Summer is saved as tourism sees light at the end of the tunnel

Brodick beach is packed with visitors during last weekend's heatwave in the shadow of Goatfell.

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By Hugh Boag

Summer has been saved on Arran with the great news that tourism can start up next month and will be back in full swing by the end of June.

The disappointment of losing the Easter trade can be tempered by the fact that it will now be all systems go to get businesses resumed ahead of the summer season.

Marc Crothall, chief executive of the Scottish Tourism Alliance, said the timeline for the phased reopening of the tourism and hospitality sector was ‘massively welcomed’, adding: ‘It is the most positive news we have received in a long time.’

The first date of hope is April 26 and, on the day the summer timetable starts on the ferries, travel across Scotland will be permitted and tourist accommodation can reopen, although self-catering will be restricted in line with the rules on indoor gathering.

Outdoor hospitality will be allowed to open till 10pm with alcohol permitted. Indoor hospitality will be permitted, but without alcohol and closing at 8pm.

May 17 should see, given the progress of the vaccination programme and what has been learned about its impact on reducing transmission of the virus, a further re-opening of hospitality: bars, pubs, restaurants and cafes will be able to stay open until 10.30pm indoors with alcohol permitted but with two-hour time-limited slots for customers.

The Scottish government’s timetable for easing restrictions states: ‘We know that the coronavirus is unpredictable and is adept at mutating in order to survive.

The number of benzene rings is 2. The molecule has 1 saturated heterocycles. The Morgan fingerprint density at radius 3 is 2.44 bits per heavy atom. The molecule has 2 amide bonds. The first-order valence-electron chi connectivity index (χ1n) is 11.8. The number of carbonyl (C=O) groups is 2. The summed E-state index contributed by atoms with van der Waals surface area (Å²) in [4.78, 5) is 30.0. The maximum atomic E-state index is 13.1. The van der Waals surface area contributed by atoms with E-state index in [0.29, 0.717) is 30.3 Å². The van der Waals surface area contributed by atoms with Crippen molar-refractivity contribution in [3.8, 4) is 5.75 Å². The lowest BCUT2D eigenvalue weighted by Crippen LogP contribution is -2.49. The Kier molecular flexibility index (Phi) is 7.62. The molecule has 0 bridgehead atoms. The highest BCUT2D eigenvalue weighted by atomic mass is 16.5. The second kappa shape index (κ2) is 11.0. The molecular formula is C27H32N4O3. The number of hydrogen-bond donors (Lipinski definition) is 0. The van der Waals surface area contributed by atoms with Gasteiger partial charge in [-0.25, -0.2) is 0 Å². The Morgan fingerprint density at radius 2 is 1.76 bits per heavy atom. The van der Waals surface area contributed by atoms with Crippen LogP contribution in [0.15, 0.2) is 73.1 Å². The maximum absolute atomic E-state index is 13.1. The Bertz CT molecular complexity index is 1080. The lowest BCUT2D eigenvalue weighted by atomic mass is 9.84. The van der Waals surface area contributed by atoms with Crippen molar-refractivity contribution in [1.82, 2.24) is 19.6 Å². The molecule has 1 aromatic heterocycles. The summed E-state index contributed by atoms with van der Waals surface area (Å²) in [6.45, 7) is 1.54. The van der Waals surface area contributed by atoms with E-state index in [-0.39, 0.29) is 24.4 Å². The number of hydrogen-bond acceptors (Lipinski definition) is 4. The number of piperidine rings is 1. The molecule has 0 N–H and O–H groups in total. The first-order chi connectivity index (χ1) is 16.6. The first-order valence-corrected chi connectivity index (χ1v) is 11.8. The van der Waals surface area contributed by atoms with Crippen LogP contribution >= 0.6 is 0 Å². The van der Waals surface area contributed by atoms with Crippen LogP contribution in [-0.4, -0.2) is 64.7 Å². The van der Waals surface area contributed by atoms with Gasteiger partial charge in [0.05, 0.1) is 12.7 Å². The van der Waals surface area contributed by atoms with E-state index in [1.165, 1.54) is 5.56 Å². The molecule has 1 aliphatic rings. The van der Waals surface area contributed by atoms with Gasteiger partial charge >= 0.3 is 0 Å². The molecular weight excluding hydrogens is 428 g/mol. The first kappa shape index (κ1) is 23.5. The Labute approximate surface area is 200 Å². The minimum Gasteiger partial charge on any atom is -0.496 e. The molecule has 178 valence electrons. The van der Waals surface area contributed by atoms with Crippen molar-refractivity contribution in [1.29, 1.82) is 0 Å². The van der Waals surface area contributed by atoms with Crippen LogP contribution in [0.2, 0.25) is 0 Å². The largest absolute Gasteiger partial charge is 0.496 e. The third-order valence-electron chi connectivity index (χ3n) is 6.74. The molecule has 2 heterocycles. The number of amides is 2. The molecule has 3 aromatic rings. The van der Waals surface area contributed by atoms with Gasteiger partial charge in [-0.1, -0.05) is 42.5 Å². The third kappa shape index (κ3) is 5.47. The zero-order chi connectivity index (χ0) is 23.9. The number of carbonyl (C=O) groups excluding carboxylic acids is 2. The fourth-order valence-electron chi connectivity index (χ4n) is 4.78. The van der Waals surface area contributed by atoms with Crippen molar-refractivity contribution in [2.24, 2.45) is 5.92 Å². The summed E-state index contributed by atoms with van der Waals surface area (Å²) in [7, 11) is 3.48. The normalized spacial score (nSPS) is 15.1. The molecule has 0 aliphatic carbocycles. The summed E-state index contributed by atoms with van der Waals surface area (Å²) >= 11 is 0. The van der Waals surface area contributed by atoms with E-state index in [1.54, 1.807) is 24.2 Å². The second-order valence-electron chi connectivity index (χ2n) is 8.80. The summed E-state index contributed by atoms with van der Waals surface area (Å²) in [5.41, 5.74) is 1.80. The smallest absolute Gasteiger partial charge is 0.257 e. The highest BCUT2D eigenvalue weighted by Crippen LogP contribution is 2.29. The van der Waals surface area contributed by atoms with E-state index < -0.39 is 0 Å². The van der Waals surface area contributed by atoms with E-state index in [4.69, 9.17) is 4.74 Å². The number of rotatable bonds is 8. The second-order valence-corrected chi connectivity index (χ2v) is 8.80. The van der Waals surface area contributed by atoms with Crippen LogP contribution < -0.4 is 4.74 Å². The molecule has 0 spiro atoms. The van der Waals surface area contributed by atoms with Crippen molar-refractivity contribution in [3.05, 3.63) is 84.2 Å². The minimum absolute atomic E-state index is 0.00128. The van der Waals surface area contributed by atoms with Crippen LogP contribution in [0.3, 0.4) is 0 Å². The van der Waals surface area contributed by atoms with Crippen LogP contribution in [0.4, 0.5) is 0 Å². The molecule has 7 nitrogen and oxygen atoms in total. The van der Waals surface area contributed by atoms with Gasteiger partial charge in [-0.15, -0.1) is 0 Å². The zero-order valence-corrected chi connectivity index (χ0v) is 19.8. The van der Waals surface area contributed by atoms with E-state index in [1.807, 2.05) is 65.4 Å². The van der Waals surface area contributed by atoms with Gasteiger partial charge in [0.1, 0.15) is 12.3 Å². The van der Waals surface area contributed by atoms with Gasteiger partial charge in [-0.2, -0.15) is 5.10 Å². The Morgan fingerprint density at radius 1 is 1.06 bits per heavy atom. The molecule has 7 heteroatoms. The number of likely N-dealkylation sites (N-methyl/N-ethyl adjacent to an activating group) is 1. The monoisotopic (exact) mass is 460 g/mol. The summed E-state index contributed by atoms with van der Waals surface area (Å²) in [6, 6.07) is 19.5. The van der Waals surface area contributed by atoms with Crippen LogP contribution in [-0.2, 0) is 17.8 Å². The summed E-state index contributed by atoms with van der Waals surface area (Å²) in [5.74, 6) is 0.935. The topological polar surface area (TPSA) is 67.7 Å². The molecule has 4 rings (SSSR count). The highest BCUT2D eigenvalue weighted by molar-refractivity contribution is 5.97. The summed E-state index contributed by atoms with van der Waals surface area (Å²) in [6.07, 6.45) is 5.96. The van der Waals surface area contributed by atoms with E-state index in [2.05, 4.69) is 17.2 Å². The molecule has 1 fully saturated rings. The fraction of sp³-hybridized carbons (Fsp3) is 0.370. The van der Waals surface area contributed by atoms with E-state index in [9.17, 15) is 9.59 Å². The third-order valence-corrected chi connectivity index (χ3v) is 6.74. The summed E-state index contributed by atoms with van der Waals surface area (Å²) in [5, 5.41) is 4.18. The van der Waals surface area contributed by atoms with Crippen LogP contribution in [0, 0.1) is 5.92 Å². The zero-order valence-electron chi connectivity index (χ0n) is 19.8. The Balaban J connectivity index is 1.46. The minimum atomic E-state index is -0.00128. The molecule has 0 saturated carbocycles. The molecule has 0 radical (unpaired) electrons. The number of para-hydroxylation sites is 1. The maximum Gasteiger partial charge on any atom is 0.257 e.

‘It is also vital that we allow enough time between different sets of easings to assess what effect they have had on the R number and other virus indicators. For that reason, it is too early now to give specific dates beyond May.

‘However, we understand the need for people and businesses to plan and so, to give a broad sense of likely timings, from the start of June, we would aim for Scotland to move back to level one.

‘This will allow further relaxation across all areas of the economy and society, while still applying physical distancing and other non-pharmaceutical interventions and the FACTS guidance. From the end of June, we hope that we will be able to move to level zero.’

Ahead of all this residents, on Arran can look forward to the reopening of hairdressers and barbers from April 5 along with the reopening of non-essential ‘click and collect’ retail, garden centres, homeware shops, not already open, with all shops opening three weeks later.

Addressing the Scottish parliament, First Minister Nicola Sturgeon confirmed: ‘The hospitality sector will begin to reopen from April 26.

‘From that date, cafés, restaurants and bars will be able to serve people outdoors – in groups of up to six from three households – until 10pm. Alcohol will be permitted and there will be no requirement for food to be served.

‘We expect that libraries, museums and galleries will also reopen from April 26. We also expect all remaining retail premises to re-open.

‘All tourist accommodation will be able to re-open from that date too, subject to any wider restrictions that remain in place, for example, on hospitality.’

She confirmed that the Scottish Government ‘intends to discuss with the aviation sector later this week how and when non-essential travel to some international destinations may be possible again’.

On travel restrictions, the First Minister said: ‘We hope that restrictions on journeys between Scotland and other parts of the UK and the wider common travel area can also be lifted, if not on April 26, then as soon as possible thereafter.’

Mr Crothall said: ‘The STA has been in discussion with the Scottish government on almost a daily basis over the past few weeks to highlight the need for a clearer route out of lockdown to be given to tourism businesses and our supply chain, not only to allow for the necessary timeframe to plan for reopening, but to protect the many thousands of jobs which are at risk.

‘The announcement will offer some very much needed light at the end of what has been the darkest tunnel for our industry.

‘It’s absolutely critical that continued tailored financial support, by way of grants, is made available to those who won’t be in a position to open and trade viably until we move into the much lower levels; the up-front restart grants will be very welcomed to assist with that outlay.’